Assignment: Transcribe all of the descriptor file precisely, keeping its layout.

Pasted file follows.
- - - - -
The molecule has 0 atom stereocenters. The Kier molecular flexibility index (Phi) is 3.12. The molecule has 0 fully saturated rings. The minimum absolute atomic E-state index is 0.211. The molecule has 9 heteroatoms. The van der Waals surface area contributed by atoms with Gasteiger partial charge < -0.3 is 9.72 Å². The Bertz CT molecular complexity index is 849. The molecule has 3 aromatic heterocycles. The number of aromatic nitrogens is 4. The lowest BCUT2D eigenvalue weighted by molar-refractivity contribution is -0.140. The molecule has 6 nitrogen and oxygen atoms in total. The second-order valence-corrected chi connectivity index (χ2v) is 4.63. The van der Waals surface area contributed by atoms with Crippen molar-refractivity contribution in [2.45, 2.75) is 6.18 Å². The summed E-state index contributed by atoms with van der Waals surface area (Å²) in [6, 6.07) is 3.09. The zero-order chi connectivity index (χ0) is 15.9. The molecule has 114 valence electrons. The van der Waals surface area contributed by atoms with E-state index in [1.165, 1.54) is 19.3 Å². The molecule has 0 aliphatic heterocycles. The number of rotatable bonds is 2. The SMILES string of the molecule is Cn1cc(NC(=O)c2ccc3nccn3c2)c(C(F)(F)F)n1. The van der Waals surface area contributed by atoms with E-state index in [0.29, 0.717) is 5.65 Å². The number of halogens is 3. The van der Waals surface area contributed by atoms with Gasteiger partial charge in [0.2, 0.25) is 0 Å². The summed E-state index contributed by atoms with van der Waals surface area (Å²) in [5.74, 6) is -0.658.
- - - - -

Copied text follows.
The molecule has 0 atom stereocenters. The Kier molecular flexibility index (Phi) is 3.12. The molecule has 0 fully saturated rings. The minimum absolute atomic E-state index is 0.211. The molecule has 9 heteroatoms. The van der Waals surface area contributed by atoms with Gasteiger partial charge < -0.3 is 9.72 Å². The Bertz CT molecular complexity index is 849. The molecule has 3 aromatic heterocycles. The number of aromatic nitrogens is 4. The lowest BCUT2D eigenvalue weighted by molar-refractivity contribution is -0.140. The molecule has 6 nitrogen and oxygen atoms in total. The second-order valence-corrected chi connectivity index (χ2v) is 4.63. The van der Waals surface area contributed by atoms with Crippen molar-refractivity contribution in [2.45, 2.75) is 6.18 Å². The summed E-state index contributed by atoms with van der Waals surface area (Å²) in [6, 6.07) is 3.09. The zero-order chi connectivity index (χ0) is 15.9. The molecule has 114 valence electrons. The van der Waals surface area contributed by atoms with E-state index in [1.165, 1.54) is 19.3 Å². The molecule has 0 aliphatic heterocycles. The number of rotatable bonds is 2. The SMILES string of the molecule is Cn1cc(NC(=O)c2ccc3nccn3c2)c(C(F)(F)F)n1. The van der Waals surface area contributed by atoms with E-state index in [0.29, 0.717) is 5.65 Å². The number of halogens is 3. The van der Waals surface area contributed by atoms with Gasteiger partial charge in [0.2, 0.25) is 0 Å². The summed E-state index contributed by atoms with van der Waals surface area (Å²) in [5.74, 6) is -0.658.